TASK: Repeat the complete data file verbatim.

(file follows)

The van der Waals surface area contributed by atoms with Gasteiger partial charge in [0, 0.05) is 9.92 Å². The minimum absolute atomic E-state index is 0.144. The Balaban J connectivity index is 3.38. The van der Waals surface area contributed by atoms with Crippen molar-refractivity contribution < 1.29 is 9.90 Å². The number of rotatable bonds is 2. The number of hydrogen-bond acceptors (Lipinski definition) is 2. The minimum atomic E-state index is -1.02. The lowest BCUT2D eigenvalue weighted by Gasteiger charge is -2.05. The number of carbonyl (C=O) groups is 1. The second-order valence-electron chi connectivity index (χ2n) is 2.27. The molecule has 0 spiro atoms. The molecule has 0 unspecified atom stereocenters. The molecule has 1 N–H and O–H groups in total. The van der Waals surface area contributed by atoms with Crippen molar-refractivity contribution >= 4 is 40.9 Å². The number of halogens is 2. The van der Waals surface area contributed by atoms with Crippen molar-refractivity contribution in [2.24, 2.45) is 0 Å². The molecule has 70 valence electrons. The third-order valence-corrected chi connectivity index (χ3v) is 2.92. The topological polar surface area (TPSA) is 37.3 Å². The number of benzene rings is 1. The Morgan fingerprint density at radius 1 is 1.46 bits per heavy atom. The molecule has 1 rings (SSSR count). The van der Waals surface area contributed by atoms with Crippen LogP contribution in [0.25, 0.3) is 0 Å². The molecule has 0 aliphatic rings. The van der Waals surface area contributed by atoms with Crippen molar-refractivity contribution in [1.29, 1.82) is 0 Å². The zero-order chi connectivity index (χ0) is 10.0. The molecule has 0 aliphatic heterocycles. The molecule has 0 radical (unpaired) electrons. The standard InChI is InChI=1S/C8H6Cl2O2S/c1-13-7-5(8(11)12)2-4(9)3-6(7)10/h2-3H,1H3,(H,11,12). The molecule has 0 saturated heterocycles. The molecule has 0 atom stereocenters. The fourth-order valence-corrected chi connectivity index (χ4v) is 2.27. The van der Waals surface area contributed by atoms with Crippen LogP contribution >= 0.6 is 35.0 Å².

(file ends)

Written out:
The van der Waals surface area contributed by atoms with Gasteiger partial charge in [0, 0.05) is 9.92 Å². The minimum absolute atomic E-state index is 0.144. The Balaban J connectivity index is 3.38. The van der Waals surface area contributed by atoms with Crippen molar-refractivity contribution < 1.29 is 9.90 Å². The number of rotatable bonds is 2. The number of hydrogen-bond acceptors (Lipinski definition) is 2. The minimum atomic E-state index is -1.02. The lowest BCUT2D eigenvalue weighted by Gasteiger charge is -2.05. The number of carbonyl (C=O) groups is 1. The second-order valence-electron chi connectivity index (χ2n) is 2.27. The molecule has 0 spiro atoms. The molecule has 0 unspecified atom stereocenters. The molecule has 1 N–H and O–H groups in total. The van der Waals surface area contributed by atoms with Crippen molar-refractivity contribution >= 4 is 40.9 Å². The number of halogens is 2. The van der Waals surface area contributed by atoms with Crippen molar-refractivity contribution in [2.24, 2.45) is 0 Å². The molecule has 70 valence electrons. The third-order valence-corrected chi connectivity index (χ3v) is 2.92. The topological polar surface area (TPSA) is 37.3 Å². The number of benzene rings is 1. The Morgan fingerprint density at radius 1 is 1.46 bits per heavy atom. The molecule has 1 rings (SSSR count). The van der Waals surface area contributed by atoms with Crippen LogP contribution in [0.25, 0.3) is 0 Å². The molecule has 0 aliphatic rings. The van der Waals surface area contributed by atoms with Crippen molar-refractivity contribution in [1.29, 1.82) is 0 Å². The zero-order chi connectivity index (χ0) is 10.0. The molecule has 0 aliphatic heterocycles. The molecule has 0 radical (unpaired) electrons. The standard InChI is InChI=1S/C8H6Cl2O2S/c1-13-7-5(8(11)12)2-4(9)3-6(7)10/h2-3H,1H3,(H,11,12). The molecule has 0 saturated heterocycles. The molecule has 0 atom stereocenters. The fourth-order valence-corrected chi connectivity index (χ4v) is 2.27. The van der Waals surface area contributed by atoms with Crippen LogP contribution >= 0.6 is 35.0 Å².